Bali is the most popular island holiday destination in the Indonesian archipelago, attracting around 5 million tourists each year who come in search of its famous exotic culture and natural beauty. For many tourists, Bali is a paragon for the island paradise, but for locals, it is rapidly becoming far from this.
Research shows that Indonesia is the second largest plastic polluter in the world after China, and its plastic waste accounts for a 10% of the world’s marine plastic pollution – that’s a huge amount for any nation, let alone one that relies so heavily on marine tourism.
Why is the impact?
In recent years, Bali has seen growing environmental problems such as pollution and freshwater scarcity. Popular tourist beaches are frequently covered in plastic waste that washes ashore during storms.
I went there last year on a scuba diving trip and found that, while the underwater world there is beautiful, when you are snorkeling in a marine reserve and see plastic bags floating all over the place it just takes away from the joy of being there
Plastic debris is a major environmental issue. Because it is not disposed of properly, it ends up getting into rivers and oceans and kills marine life through entanglement and drowning or starvation caused by animals ingesting particles they cannot digest.
There is also an issue to human health as the emissions from burning waste have been found to be related to increased cancer rates, immune system weakening, kidney disease, birth defects, and many respiratory illnesses.
What’s being done?
Traditionally, the Balinese people used only organic materials like palm leaves when collecting or storing food, leaving behind no waste. But since plastic was introduced, the island has become covered in non-degradable waste.
In Feb. 2016 the Balinese government tried to reduce plastic use by introducing a tax on single-use plastic bags, but the Indonesian retailers association got the programme stopped by claiming a lack of legal grounds to charge for bags.
Community understanding about the hazards of poorly managed plastic waste is vitally important, and two teenage sisters are doing more than most to raise awareness.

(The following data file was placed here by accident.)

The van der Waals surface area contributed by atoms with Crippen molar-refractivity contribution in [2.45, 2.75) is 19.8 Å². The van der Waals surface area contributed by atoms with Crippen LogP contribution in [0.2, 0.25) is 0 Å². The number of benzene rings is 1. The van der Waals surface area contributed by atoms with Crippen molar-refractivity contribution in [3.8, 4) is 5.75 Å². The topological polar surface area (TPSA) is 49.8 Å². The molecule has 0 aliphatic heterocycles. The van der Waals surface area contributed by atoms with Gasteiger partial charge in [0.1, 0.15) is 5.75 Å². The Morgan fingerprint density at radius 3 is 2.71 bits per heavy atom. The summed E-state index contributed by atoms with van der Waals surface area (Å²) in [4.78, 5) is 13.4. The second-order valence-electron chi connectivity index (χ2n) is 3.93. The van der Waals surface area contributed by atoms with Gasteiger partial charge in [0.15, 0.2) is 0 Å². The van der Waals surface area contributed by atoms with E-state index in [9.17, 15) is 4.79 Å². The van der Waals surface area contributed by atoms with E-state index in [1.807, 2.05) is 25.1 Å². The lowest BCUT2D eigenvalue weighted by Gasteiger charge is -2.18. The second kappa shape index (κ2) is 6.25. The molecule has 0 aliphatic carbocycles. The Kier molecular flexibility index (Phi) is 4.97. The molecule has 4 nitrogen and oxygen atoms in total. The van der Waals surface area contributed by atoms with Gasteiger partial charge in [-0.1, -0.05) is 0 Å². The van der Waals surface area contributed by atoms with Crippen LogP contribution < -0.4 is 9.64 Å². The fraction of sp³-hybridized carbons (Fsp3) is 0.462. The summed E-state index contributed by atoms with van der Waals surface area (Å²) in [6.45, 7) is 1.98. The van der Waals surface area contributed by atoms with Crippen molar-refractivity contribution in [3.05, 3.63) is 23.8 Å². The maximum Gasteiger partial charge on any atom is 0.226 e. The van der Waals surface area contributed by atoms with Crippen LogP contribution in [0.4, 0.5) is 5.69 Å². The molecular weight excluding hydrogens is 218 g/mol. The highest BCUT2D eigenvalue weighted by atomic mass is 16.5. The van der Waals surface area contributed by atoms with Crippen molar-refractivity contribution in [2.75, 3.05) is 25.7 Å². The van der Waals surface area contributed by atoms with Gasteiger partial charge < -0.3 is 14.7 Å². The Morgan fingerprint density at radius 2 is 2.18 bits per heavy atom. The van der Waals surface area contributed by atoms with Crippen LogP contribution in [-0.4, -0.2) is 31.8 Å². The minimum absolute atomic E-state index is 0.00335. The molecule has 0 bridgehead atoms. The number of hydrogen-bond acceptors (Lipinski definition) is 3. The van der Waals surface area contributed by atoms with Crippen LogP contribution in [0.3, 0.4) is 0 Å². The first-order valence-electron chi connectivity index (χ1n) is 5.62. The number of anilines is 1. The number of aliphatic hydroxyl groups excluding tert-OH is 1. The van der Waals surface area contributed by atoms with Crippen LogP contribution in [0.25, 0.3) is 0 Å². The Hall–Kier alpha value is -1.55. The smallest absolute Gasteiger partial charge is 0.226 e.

Melati and Isabel Wijsen are sisters born and raised on the island of Bali who have been working for five years now on a campaign to say no to plastic bags. They attend Green School Bali, which is built out of bamboo and puts a huge emphasis on teaching their students to become leaders of today.
The coolest thing about the school might just be its after-school program that teaches English to local children who don’t go to the relatively expensive and private, Green School. In order to receive this free class, the children must bring a bag of recyclable waste with them.
One day, Melati and Isabel had a class about some significant leaders in history, including Mahatma Gandhi and Princess Diana. They decided that they wanted to become significant too, but didn’t want to wait until they were adults. They made a pact with each other to do something now while they are teenagers.
What the girls did
When considering what issues Bali was facing, the sisters decided that the biggest issue was plastic waste. After some researching, they quickly came to the conclusion that there is nothing good about plastic bags. They found inspiration in ‘Say No To Plastic Bags’ campaigns in places like Hawaii and Rwanda and decided that Bali needed one too.
So, in 2013, they launched the campaign Bye Bye Plastic Bags. There was no recycling program in Bali when they began their campaign, so they introduced what is currently the only recycling program in Bali, and they’re working on their second one.
The sisters discovered that only 5 percent of plastic bags get recycled in Bali, and in 2014 they obtained permission to start collecting signatures at Bali’s airport, eventually gaining over 100,000.
Sadly, Bali’s governor, Mangku Pastika, turned a blind eye to their campaign and refused to grant the sisters’ request for a hearing.
Inspired by Mahatma Gandhi, the girls started a hunger strike. This brought great national attention and forced the governor to pledge that by 2018, Bali would be plastic-bag free. This has not come to fruition as national governments remain hesitant to enforce the ban.
Nevertheless, the girls push forward with their crusade and have had some great successes, such as Bali’s largest ever beach cleanup, which attracted a record 12,000 volunteers in 2017, and that number was topped this year with 20,000 volunteers.
If you go to Bali today you may find the girls campaigning at local markets and festivals, or at the airport where they wait for your signature on their petition. They also give motivational speeches in other schools and hand out alternatives to plastic bags, such as net bags and recycled newspaper bags.
What can you do?
Kids like Melati and Isabel Wijsen are the future and let’s hope more follow their lead because to win the battle against plastic pollution, the Indonesian central and regional governments will have to strengthen their legal framework, which could take years.
In the meantime, here is what you can do to help…
Join One Green Planet’s campaign to crush plastic and make it easier to recycle and prevent plastic waste getting into waterway